MiG-31 anti RADAR

Discussion in 'Weapons Systems Tech.' started by weinace, Mar 9, 2011.

  1. weinace

    weinace Member

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    Good evening everyone!

    Would the MiG-31 in the anti RADAR role carry all Kh-31 missiles or all Kh-58 missiles or could it carry a mixture of the two?

    Thanks and regards,

    weinace:p
     
  2. -echo-

    -echo- New Member

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    No . Both MiG-31 and MiG-31B can`t carry any air to ground weapon .
    Only MiG-31M can , but this model did not entered service .
     
  3. vanir

    vanir Banned

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    31M is the 1992 series proposal, didn't enter production and had no air-ground initially planned, but it would go that way later if it entered production. New Foxbats MiG-25BM (anti radiation) were still being produced until 1985 and would remain in service until at least 1995 (in practise until about 1998 although Su-24 mostly took over this role).

    The Foxhound remained out of development until 1998 when the VVS tactical bureau was convened (following a major restructure of the air forces), and the 31BM "full scale modernisation" was proposed for existing Foxhound-A in service (about 445 then, about 370 a decade later), the idea was to make it a multirole and extend service life to 2015 or so. In the west we love the Flanker but in Russia they really love the Foxhound. It's really the Foxhound that got no expense spared in design or equipment fit, unlike both the Flanker and most definitely the Fulcrum. The Foxhound would always only go to the PVO and that's like Federal government competing with the States for funding, the Feds will win every time. They could write themselves an open cheque with the Foxhound, it was far more limited with the other two.

    Anyway the 31BM has full air-ground capability except tv guidence, it can basically carry anything an Su-25 Frogfoot can. The export version, 31FE has tv guidence, Russians will use the Su-24 for that role.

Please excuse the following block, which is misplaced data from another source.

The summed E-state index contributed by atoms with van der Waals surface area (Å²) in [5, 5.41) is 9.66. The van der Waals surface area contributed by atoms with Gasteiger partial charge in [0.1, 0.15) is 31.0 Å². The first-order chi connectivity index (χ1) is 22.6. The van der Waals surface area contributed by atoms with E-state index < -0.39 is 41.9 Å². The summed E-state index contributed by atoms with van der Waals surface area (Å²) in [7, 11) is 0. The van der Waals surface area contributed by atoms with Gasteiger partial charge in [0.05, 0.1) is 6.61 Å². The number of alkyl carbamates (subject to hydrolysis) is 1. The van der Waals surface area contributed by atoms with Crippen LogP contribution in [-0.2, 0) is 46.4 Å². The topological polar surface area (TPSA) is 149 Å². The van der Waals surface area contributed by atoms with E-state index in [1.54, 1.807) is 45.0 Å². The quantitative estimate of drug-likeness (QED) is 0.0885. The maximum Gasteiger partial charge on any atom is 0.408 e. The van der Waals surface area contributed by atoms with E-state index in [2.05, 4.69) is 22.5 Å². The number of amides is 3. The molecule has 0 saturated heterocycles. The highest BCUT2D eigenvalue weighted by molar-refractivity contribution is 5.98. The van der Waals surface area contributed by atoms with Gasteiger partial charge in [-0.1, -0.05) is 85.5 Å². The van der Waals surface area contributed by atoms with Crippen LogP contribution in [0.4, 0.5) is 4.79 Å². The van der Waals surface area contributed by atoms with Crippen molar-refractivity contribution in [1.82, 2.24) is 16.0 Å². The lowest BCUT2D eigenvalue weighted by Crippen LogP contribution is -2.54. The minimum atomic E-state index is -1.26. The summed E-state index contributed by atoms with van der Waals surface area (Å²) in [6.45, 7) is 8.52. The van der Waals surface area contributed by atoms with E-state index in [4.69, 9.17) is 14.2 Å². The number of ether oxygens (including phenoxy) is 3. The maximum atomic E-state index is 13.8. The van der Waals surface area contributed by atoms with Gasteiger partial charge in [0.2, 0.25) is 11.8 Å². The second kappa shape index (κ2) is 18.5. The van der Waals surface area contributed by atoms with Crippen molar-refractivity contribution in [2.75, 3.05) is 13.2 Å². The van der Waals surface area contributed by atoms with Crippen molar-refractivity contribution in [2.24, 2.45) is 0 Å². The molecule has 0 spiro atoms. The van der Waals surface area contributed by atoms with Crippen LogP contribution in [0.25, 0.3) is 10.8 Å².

The 31BM will most certainly replace the 25BM Foxbat. It has so much energy at all heights the Foxhound has very good comparative survival chances against SAMs so it's a natural choice. Contrary to popular belief the Foxhound handles no differently to a full weighted Phantom in the agility stakes, it's really not that bad...it just can't compete with lightweight composites. Media claims the Russian Air Force stated it can carry Kh-25 and Kh-31 missile types for SEAD, plus the full array of current, modern AGM weapons (the 25BM carries only Kh-58 or 500kg dumb bombs, it's basically an RBT with ECM instead of recon gear). Independently I read a VVS release that said it cannot carry tv guidence but the export version can, but it can also carry R77 like the original 1992 31M proposal (in common with Su-27SM current service update also largely completed).

    The first two were received by VVS Lipetsk in March 2008, the contracts were signed and money did change hands. More recently I've read in Ukrainian media that most of the fleet was currently updated, about 350 units. It was regarded a priority to get HOTAS, datalink/fire control updates and make them multirole, according to Russian authorities.
     
  4. tomo pauk

    tomo pauk Creator of Interesting Threads

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    Cool info about the MiG-31, vanir.
    Is there an good on-line source about the upgrades Foxhounds received post Cold war?
     
  5. vanir

    vanir Banned

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    #5 vanir, Dec 6, 2011
    Last edited: Dec 6, 2011